Triple negative breast cancer (TNBC), which comprises 15% of all breast cancers, has a poor prognosis and currently lacks effective treatment. TNBCs are highly proliferative, genomically unstable and share molecular characteristics with BRCA1-/- breast cancer. Poly(ADP-ribose) polymerase-1 (PARP) is a key DNA repair enzyme that mediates single strand break (SSB) repair through the base excision repair (BER) pathway. PARP inhibitors have been demonstrated to selectively kill tumor cells that harbor BRCA1 and BRCA2 mutations. In addition, pre-clinical and preliminary clinical data suggest that PARP inhibitors are selectively cytotoxic for tumors with homologous recombination repair deficiency caused by mutations in genes other than BRCA1 or BRCA2. Niraparib is a potent, orally active PARP inhibitor that is being evaluated in Phase 3 clinical studies for ovarian cancer and BRCA related breast cancer. In exploring additional tumor indications that may be sensitive to niraparib, we investigated niraparib monotherapy activity in a panel of 17 basal breast cancer (BBC) patient-derived xenograft (PDX) models. Thirteen of the seventeen BBC models are TNBC models. Niraparib was administered po at a dose of 50 mg/kg once per day for 28 consecutive days, and tumor volume and body weight were measured twice weekly. Niraparib was well tolerated in nude mice bearing human TNBC PDXs growing subcutaneously, as there was no indication of body weight loss or decreased body weight gain relative to the vehicle control. Niraparib exhibited robust efficacy in five of the seventeen models tested. All five responsive models were TNBC. To understand the selectivity observed, a comprehensive analysis of the tumors was conducted which included analysis of gene mutation, gene copy number, gene expression and miRNA expression. A number of individual biomarkers and gene expression signatures were identified consistent with niraparib sensitivity across the 17 PDX models and will be discussed. In conclusion, in vivo activity of niraparib in TNBC was demonstrated in a panel of breast cancer PDX models, and several potential markers of niraparib sensitivity have been identified. Collectively this data supports the clinical investigation of niraparib in a subset of TNBC patients.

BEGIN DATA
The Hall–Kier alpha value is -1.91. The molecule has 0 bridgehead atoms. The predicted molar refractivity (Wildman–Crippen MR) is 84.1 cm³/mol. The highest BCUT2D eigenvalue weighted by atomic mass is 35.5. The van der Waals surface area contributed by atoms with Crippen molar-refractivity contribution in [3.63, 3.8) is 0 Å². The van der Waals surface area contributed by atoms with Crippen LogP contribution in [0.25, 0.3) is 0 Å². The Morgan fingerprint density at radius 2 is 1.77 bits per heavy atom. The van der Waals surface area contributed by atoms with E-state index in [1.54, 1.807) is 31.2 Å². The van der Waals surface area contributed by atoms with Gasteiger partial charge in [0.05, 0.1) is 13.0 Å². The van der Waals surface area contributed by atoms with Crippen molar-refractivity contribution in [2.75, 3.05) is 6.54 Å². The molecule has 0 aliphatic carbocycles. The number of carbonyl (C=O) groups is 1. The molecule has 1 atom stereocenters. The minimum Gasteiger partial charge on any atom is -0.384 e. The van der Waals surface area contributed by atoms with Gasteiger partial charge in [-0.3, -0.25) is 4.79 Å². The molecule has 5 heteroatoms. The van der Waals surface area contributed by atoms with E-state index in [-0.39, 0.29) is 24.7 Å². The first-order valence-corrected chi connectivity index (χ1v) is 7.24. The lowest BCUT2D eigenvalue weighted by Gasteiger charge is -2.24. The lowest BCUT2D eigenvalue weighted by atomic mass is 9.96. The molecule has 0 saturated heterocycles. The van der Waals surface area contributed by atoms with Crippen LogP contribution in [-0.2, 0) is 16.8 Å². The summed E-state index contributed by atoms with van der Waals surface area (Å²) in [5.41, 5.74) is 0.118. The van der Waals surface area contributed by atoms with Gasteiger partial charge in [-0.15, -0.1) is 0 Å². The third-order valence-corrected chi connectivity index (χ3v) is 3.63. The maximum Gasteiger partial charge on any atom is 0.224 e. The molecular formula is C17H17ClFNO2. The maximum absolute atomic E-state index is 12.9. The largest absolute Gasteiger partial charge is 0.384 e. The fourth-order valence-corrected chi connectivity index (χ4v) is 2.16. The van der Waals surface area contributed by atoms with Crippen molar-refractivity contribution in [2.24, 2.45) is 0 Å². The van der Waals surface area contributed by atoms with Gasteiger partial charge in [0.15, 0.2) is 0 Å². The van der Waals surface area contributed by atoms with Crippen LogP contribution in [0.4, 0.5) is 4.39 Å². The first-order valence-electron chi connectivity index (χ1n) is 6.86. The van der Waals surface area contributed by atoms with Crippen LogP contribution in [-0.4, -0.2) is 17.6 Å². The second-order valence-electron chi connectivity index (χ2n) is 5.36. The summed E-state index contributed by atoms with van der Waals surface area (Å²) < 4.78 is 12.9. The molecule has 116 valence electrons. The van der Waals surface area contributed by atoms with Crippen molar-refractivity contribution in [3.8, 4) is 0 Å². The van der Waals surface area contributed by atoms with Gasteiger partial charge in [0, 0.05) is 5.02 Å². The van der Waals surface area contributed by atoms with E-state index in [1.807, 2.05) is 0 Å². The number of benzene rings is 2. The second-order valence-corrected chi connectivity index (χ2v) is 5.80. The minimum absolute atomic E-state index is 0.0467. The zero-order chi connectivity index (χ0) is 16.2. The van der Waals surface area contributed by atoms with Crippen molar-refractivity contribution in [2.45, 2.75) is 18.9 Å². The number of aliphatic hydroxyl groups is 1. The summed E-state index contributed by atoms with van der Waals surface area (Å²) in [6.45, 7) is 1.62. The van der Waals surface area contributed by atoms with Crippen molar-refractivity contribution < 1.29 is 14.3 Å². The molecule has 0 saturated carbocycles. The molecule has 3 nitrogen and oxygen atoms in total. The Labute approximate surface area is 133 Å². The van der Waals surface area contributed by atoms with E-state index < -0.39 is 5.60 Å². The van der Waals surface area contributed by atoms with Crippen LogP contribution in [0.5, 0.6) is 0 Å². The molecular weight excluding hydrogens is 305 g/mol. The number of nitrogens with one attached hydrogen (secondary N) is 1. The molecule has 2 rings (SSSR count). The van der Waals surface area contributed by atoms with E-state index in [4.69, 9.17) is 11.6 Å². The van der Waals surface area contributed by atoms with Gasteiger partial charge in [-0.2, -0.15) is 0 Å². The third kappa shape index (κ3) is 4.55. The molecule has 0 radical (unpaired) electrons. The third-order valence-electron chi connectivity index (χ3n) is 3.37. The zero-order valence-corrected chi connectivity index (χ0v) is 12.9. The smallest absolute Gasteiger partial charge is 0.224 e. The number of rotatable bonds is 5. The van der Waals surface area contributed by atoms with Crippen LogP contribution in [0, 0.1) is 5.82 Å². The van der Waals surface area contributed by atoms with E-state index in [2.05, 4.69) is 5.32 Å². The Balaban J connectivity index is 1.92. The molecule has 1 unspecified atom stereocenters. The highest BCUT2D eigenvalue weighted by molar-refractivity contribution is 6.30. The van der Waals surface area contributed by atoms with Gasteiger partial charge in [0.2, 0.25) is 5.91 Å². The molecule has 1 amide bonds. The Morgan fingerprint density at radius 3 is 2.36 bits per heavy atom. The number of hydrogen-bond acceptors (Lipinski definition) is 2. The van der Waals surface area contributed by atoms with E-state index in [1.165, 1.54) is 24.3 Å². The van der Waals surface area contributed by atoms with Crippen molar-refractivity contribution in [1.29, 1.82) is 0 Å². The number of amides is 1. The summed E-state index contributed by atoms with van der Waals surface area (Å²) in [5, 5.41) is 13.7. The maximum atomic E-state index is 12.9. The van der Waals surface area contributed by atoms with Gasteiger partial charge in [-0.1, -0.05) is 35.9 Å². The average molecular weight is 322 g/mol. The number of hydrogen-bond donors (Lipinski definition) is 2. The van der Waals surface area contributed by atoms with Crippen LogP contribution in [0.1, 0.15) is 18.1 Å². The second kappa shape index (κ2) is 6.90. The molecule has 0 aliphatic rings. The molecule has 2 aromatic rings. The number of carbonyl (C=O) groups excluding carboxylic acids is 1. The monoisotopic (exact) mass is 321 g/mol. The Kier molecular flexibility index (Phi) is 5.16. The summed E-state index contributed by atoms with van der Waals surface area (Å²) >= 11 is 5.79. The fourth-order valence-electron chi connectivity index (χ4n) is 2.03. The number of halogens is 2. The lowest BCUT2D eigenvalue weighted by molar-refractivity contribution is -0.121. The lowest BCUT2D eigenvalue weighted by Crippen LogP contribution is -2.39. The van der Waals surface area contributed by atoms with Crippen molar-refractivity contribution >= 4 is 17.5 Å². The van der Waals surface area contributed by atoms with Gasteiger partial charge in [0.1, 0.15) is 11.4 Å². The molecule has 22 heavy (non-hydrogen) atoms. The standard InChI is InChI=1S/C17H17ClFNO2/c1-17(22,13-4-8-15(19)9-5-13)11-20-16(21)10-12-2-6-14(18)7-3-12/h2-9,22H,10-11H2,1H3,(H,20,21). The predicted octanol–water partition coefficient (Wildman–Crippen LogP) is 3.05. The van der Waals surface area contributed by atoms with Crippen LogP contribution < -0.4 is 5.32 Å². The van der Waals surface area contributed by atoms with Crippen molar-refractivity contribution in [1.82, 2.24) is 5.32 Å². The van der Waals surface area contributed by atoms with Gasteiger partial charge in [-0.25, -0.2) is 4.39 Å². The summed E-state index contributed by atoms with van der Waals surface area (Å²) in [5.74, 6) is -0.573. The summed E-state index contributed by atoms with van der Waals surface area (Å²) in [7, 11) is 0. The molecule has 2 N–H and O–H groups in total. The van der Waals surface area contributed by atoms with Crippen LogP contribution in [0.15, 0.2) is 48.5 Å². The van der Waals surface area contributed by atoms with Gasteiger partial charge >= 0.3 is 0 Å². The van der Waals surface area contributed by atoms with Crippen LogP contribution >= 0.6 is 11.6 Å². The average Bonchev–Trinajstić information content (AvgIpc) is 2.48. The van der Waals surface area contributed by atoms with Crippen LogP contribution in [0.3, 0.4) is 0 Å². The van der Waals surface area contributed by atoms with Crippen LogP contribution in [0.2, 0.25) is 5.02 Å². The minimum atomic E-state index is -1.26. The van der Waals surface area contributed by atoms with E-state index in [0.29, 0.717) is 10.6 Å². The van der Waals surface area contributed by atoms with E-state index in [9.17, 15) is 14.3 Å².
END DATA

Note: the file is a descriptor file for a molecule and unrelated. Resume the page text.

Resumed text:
Citation Format: Yan Wang, Stefano Cairo, Delphine Nicolle, Razvan Cristescu, Andrey Loboda, Michael Nebozhyn, Theresa Zhang, Jean-Gabriel Judde, Keith Wilcoxen. The PARP inhibitor niraparib demonstrates robust activity in a subset of patient-derived triple-negative breast cancer xenograft models. [abstract]. In: Proceedings of the 105th Annual Meeting of the American Association for Cancer Research; 2014 Apr 5-9; San Diego, CA. Philadelphia (PA): AACR; Cancer Res 2014;74(19 Suppl):Abstract nr 2742. doi:10.1158/1538-7445.AM2014-2742